This will be the year the Hudson Yards project takes shape.
The massive real estate-transit-apartment project on the far West side has been buzzing away behind scaffolds for more than a year. Now, though, elements of the development are starting to become recognizable, and New Yorkers are starting to come to grips with how profoundly the development could change the balance of the city.
The numbers are astonishing: the land itself, from 30th to 34th street and Tenth Avenue to the West Side Highway, is the last remaining big piece of undeveloped property in Manhattan, a swath that had until fairly recently been a no-go zone. But thanks to the unqualified success of the High Line, and the creeping of Hell’s Kitchen west and south, the area is getting a new look, tilting the balance of power in midtown Manhattan to the west.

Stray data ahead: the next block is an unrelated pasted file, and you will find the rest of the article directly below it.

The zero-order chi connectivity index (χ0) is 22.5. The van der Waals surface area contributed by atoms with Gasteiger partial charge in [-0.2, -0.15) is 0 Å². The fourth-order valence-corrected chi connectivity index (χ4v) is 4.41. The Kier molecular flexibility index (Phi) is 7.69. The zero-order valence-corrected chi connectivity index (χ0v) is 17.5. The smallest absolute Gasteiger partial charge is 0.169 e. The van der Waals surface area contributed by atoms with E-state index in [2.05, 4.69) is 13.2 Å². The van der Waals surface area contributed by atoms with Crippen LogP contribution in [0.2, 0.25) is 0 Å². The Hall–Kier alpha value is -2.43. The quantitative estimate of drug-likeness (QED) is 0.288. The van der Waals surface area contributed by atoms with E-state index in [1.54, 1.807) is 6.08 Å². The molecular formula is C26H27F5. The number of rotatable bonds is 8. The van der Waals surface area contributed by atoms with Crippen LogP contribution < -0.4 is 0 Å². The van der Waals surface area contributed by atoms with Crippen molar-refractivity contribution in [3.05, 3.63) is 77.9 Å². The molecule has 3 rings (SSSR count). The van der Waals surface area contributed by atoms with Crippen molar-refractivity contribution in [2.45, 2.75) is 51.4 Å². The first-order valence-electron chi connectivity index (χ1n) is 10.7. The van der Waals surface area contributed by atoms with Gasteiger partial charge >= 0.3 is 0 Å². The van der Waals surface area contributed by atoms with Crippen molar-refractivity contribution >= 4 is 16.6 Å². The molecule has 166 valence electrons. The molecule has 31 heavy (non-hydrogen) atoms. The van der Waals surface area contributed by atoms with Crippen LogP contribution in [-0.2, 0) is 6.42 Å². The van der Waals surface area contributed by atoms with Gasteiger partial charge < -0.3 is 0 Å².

The first tower in the complex, 10 Hudson Yards, will rise fast in 2014. That will be followed by 17 million square feet of commercial and residential space, retail, and a school. The extension of the 7 train arrives next year, as well.
What’s remarkable about the project, at least so far, is a fairly remarkable lack of agita, with the community, with the city, with environmentalists. Could this be a blueprint for a new way forward when it comes to big-idea projects in Manhattan? That may be ambitious, with the final project not expected until 2024.
But it’s a welcome start.
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